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S&T Policy Career Workshop Stresses
Study Abroad, Internships, Networking
It was 8:30 a.m. on a Sunday morning, yet Norman Neureiter, the featured speaker and the US State Departmentís Science and Technology Adviser, had no trouble attracting several dozen young professionals interested in careers in science and technology policy. The session was a part of "The Local and the Global: A Workshop for the Rising Generation of Science, Engineering, and Technology (SE&T) Policy Professionals," sponsored by the American Association for the Advancement of Science (AAAS) and a group of academic partners.
"(Science) and technology experts need to understand the interaction between science and public policy in order to work with other governments and government agencies to develop cooperation and improve development," Neureiter told his audience. "The interaction between corporations and international countries is extensive, and young professionals are acting as ambassadors, representing the presence of the corporation in the international sector."
As issues of science and technology begin to play an ever greater role in negotiations between different governments, and between governments and other public and private institutions, the need for a workforce equipped with the tools and training necessary to negotiate this relationship becomes greater than ever, Neureiter said. It was a theme that was repeated throughout the three-day workshop held at AAAS from 12-14 April 2002, in an effort to provide a career forum for a new generation of professionals in S&T policy.
"The Local and the Global: A Workshop for the Rising Generation of Science, Engineering, and Technology Policy Professionals" kicked off on Friday evening with a networking reception. More than 100 students and young professionals mingled with established policy experts from academia established professionals, asking questions and exchanging ideas on the future of science and technology policy careers.
Sponsored also by the Virginia Polytechnic Institute, George Washington University and George Mason University, the workshop included plenary and breakout sessions led by seasoned S&T professionals, and sessions devoted to the presentation of scholarly papers by graduate students on timely S&T policy issues.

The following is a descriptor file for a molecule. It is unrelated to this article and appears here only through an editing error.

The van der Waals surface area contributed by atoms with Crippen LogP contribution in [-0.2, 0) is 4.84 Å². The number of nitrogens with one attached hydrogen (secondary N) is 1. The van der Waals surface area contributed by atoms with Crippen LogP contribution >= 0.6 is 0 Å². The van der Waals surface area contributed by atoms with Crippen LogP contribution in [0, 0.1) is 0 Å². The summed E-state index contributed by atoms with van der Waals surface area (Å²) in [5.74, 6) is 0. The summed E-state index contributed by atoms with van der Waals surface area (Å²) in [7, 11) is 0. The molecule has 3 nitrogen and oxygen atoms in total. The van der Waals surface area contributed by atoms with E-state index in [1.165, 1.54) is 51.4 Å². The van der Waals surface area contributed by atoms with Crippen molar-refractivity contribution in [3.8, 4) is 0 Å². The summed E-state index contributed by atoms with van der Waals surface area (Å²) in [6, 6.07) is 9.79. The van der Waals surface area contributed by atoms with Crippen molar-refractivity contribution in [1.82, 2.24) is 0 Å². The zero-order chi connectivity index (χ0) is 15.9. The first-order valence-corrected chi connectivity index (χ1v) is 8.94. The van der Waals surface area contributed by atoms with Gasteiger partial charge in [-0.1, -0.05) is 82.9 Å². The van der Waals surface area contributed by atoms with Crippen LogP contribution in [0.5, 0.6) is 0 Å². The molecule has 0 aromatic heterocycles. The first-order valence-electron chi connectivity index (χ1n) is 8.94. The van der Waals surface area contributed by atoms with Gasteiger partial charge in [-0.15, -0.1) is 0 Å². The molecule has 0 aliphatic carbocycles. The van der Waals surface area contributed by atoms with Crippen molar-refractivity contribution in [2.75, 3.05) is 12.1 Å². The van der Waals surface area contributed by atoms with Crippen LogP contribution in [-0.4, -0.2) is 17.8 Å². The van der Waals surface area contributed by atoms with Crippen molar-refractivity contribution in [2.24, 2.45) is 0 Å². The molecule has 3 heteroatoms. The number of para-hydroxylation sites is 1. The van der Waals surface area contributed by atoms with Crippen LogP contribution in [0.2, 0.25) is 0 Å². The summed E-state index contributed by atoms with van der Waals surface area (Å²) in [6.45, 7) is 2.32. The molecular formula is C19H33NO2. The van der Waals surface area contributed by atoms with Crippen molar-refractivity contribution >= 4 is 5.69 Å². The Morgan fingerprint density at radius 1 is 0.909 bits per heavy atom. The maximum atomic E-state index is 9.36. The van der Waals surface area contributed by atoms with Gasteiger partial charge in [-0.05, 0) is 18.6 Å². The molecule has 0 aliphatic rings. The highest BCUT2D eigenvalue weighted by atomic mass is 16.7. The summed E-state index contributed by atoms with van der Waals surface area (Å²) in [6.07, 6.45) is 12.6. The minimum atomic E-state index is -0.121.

Speakers told the participants that each generation of S&T specialists would have to find a way to communicate with colleagues. Like Neureiter, many of them recommended study abroad as key to good training in science policy, noting that advances in technology and the globalization of science would make the development of good policy all the more challenging.
"People in policy need to understand how science is done and the networks used to gather information," said David Guston of Rutgers University. He went on to emphasize that young people interested in careers in science and policy should avidly pursue internships and fellowships.
"My first job was the summer between my junior and senior year of college when I interned here at AAAS with Al Teich. I havenít been able to get out of the science policy arena since," Guston admitted with a laugh.
Neureiter added, "The internship is a wonderful opportunity to get into an organization, work and get a feeling for what it would be like."
The workshop, which followed the 27th Annual AAAS Colloquium on Science and Technology Policy, was open to the public at the AAAS. For more information, visit http://www.aaas.org/spp/nextgen or e-mail email@example.com.